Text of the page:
Our event-based approach to vision sensing and processing has resonated well with our customers in the automotive, industrial and IoT sectors, and the technology continues to achieve impressive results in benchmarking and prototyping exercises. This latest round of financing will help us move rapidly from technology development to market deployment,” said Luca Verre, co-founder and CEO of Prophesee. “Having the backing of our original investors, plus a world leader in electronics and consumer devices, further strengthens our strategy and will help Prophesee win the many market opportunities we are seeing.

Prophesee AI-based neuromorphic vision sensor

Inerview with Nobukazu Teranishi

Nikkei publishes an interview with Nobukazu Teranishi, inventor of the pinned PD who recently was awarded the Queen Elizabeth Prize for Engineering.

"Now... except for Sony, which leads the world in the image sensor sector, Japanese companies have fallen behind, particularly in the semiconductor industry.

Teranishi said that changes are necessary for Japan to continue to compete globally.

He also suggested that engineers and technical experts should be held in higher esteem in Japan.

"Excellent engineers are a significant asset. Companies overseas shouldn't be able to lure them out of Japan just with better salaries. If they are that valuable, their value should to be recognized in Japan as well," he said.

Determining salaries by how long people have been at the company seems like "quite a rigid structure," he said.

He added that engineers get little recognition for the work they do, with individual names rarely mentioned within the company or in the media.

Looking ahead to the future of image sensors, Teranishi feels one peak has been reached, with around 400 million phones produced annually that incorporate his technology. Next, he says, is the era of "images that you don't see."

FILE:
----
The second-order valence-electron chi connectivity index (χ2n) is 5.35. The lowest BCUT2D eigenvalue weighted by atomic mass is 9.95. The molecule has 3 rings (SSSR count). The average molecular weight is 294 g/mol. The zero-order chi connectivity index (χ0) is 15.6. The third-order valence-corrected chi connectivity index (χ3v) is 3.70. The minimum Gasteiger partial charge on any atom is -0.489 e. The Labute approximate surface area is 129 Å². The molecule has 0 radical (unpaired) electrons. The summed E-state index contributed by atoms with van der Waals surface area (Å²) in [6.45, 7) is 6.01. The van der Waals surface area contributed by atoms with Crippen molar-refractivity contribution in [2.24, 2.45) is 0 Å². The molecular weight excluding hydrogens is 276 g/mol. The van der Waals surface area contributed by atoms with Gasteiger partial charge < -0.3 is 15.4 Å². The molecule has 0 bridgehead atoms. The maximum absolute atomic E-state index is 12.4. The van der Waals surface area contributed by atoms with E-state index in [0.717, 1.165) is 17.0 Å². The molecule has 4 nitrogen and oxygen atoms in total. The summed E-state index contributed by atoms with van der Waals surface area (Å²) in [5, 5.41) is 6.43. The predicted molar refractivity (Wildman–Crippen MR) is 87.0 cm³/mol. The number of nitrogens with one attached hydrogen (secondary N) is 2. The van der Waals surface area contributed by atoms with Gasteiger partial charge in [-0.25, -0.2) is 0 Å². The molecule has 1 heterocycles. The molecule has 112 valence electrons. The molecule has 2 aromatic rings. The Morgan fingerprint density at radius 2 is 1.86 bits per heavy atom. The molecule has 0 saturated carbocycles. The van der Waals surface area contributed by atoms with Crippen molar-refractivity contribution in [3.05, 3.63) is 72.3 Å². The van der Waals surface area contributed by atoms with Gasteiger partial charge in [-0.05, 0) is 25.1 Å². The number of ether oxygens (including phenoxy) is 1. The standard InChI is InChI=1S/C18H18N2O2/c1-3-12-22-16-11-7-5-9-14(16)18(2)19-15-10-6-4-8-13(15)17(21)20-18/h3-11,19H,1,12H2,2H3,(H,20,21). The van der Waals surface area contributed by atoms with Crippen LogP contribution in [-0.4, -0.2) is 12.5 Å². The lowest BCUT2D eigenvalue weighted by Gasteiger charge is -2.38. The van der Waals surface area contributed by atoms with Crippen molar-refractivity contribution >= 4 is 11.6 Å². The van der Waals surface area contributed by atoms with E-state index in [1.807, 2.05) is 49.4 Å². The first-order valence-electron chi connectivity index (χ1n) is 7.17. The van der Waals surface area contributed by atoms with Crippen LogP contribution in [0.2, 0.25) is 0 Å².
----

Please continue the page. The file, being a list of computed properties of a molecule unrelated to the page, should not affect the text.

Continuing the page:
For facial recognition and gesture input for games, he said, "No one sees the image but the computer is processing information. So there are many cases where a human doesn't see the image.

CIS Wafer Testing Presentation

Taiwan Jetek Technology publishes a presentation on CIS wafer-level testing.

Tuesday, February 20, 2018

IR-Enhancing Surface Structures Compared

IEEE Spectrum: TED publishes UCD and W&WSens Devices invited paper on light-bending microstructures to enhance PD QE and IR sensitivity "A New Paradigm in High-Speed and High-Efficiency Silicon Photodiodes for Communication—Part I: Enhancing Photon–Material Interactions via Low-Dimensional Structures" by Hilal Cansizoglu, Ekaterina Ponizovskaya Devine, Yang Gao, Soroush Ghandiparsi, Toshishige Yamada, Aly F. Elrefaie, Shih-Yuan Wang, and M. Saif Islam.

"[Saif] Islam and his colleagues came up with a silicon structure that makes photodiodes both fast and efficient by being both thin and good at capturing light. The structure is an array of tapered holes in the silicon that have the effect of steering the light into the plane of the silicon. “So basically, we’re bending light 90 degrees,” he says."

The paper compares the proposed approach with other surface structures for IR sensitivity enhancement:

Monday, February 19, 2018

Corephotonics and Sunny Ship Millions of Dual Camera Modules to Oppo, Xiaomi and Others Corephotonics has partnered with Sunny Optical to bring to market a variety of solutions based on the company’s dual camera technologies. Under this agreement, Sunny has already shipped millions of dual cameras powered by Corephotonics IP to various smartphone OEMs, including Xiaomi, OPPO and others.

The new partnership combines Sunny’s automatic manufacturing capacity, quality control and optical development capabilities with Corephotonics’ innovation in optics, camera mechanics and computational imaging. This strategic license agreement covers various dual camera products, including typical wide + tele cameras, as well as various folded dual camera offerings, allowing an increased zoom factor, optical stabilization and a reduced module height.

The partnership allows Sunny to act as a one-stop-shop dual camera vendor, providing customized dual camera designs in combination with well-optimized software features. The collaboration leverages Sunny's manufacturing lead and strong presence in the Chinese dual-camera market.